Specific definitions for some CIDs were as follows: [1] hypertension. Participants’ blood pressure was measured three times by using the OMROM HEM-8771 monitor. Hypertension was defined as mean systolic blood pressure ≥ 140 mmHg and/or mean diastolic blood pressure ≥ 90 mmHg and/or has been diagnosed with hypertension by doctors [32] [2]. Diabetes. Fasting plasma glucose (FPG) and glycosylated hemoglobin (HbA1c) were measured enzymatically using the AU5800 Automated Chemistry Analyzer. Diabetes was defined as FPG ≥ 126 mg/dL and/or HbA1c ≥ 6.5% and/or has been diagnosed with diabetes by doctors [33] [3]. MAFLD. According to the definition of MAFLD [34], the MAFLD was diagnosed based on a ultrasonographically confirmed hepatic steatosis plus the presence of any one of the following three metabolic conditions: diabetes mellitus, overweight/obesity, or metabolic dysregulation [4]. CKD. The serum creatinine (SCr) was analyzed using an AU5800 Automated Chemistry Analyzer with the uncompensated Jaffe method involving an alkaline picrate kinetic test. The eGFR level was calculated based on the following MDRD-4 equation: eGFR (mL/min per 1.73 m2) = 175 × (SCr)−1.154 ×(age)−0.203 × 0.742 (for women), where SCr is the serum creatinine level (mg/dL) [35]. Participants with eGFR < 60 mL/min per 1.73 m2 were assessed as having CKD according to the KDIGO clinical practice guidelines [36].

Covariates

Based on the previous literature on air pollution and chronic diseases [37], fully adjusted models included the following other covariates through questionnaires and medical examinations: age (continuous), sex (male or female), marital (cohabited and did not cohabit), ethnic group (Han and minority), region (Yunnan, Guizhou, Chongqing, and Sichuan), annual family income (< 20,000 yuan, 20,000–59,999 yuan, or ≥60,000 yuan), educational level (illiteracy, primary school, junior high school, and high school or above), smoking (never, former, and current), secondary smoking (yes and no), alcohol drinking (never, occasionally, and often), sleep duration (< 6 h per night, 6–8 h per night, and > 8 h per night), indoor air pollution (low, moderate, and high level), body mass index (BMI) (continuous), and dietary pattern (continuous). Indoor air pollution was divided into low, moderate, or high levels according to a summary of cooking behavior, fuel types, and ventilation equipment [26]. BMI was calculated as the body weight (kg) divided by the height squared (m2). The dietary pattern was evaluated by the Dietary Approaches to Stop Hypertension (DASH) diet score, which emphasized the consumption of fruits, vegetables, nuts, sodium, low-fat dairy, red and processed meats, and whole-grain intake [38,39,40].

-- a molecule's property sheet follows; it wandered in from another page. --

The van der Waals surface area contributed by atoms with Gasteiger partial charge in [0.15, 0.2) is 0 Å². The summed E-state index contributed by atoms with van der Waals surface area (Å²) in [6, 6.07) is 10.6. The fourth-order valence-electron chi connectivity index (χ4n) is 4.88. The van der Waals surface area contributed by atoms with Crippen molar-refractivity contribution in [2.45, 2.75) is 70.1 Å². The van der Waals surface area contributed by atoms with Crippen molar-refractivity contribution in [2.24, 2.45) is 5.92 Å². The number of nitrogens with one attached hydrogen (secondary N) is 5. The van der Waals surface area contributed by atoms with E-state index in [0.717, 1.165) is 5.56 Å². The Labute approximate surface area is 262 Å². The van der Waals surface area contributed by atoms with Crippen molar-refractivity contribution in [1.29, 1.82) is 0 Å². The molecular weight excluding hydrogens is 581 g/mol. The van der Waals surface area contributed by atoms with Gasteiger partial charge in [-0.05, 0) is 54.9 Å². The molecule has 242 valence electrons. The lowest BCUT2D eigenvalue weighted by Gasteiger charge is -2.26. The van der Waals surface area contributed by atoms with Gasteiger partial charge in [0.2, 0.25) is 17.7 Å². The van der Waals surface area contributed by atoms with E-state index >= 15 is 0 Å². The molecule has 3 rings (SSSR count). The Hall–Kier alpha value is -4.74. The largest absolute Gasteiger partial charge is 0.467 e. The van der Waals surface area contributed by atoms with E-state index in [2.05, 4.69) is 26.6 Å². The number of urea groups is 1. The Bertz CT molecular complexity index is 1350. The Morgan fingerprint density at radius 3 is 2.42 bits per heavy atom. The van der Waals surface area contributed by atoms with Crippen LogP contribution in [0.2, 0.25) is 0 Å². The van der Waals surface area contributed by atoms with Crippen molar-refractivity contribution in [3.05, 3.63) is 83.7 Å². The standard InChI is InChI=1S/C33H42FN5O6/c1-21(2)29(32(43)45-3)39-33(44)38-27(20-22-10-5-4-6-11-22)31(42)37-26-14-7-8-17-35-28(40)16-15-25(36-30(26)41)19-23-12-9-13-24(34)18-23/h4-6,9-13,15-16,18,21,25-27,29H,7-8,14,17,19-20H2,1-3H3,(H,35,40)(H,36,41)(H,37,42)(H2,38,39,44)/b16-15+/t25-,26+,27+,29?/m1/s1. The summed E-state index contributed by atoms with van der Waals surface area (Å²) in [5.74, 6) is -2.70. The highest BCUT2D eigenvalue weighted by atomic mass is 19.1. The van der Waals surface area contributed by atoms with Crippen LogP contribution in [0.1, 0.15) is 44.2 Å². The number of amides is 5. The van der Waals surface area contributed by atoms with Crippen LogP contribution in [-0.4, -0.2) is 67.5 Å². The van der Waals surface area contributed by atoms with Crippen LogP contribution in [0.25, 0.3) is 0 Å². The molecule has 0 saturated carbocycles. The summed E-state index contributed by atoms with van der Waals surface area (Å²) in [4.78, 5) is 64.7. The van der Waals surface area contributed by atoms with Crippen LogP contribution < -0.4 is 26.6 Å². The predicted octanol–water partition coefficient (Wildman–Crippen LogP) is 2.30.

Statistical analysis

Differences in essential characteristics between participants with and without SIIM were presented as mean ± standard deviation (SD) and numbers (percentages), and were tested using Student’s t-test, the Wilcoxon rank-sum test, and the chi-square test. Pearson correlation test was used to assess the correlation between air pollutants. Logistic regression models were performed to investigate associations of air pollutants (per 10 µg/m3 increase) with the risk of SIIM after adjusting potential confounders. Model 1 was adjusted for age, sex, region, ethnic group, marital, annual family income, educational level, smoking, secondary smoking, alcohol drinking, sleep duration, BMI, dietary pattern, and indoor air pollution. Model 2 additionally adjusted for PA and was the main model because it accounted for the most comprehensive covariates. These results are presented as odds ratios (ORs) with 95% confidence intervals (CIs). Given the high correlations among air pollutants, only single-pollutant models were applied.

We conducted a stratified analysis to investigate associations of PA with SIIM in different levels of air pollution subgroups. In this analysis, the reference group was set as the participants engaged in a high volume of PA based on their tri-sectional quantile range of metabolic equivalent tasks per day, and we examined whether low PA was associated with SIIM across different air pollution subgroups.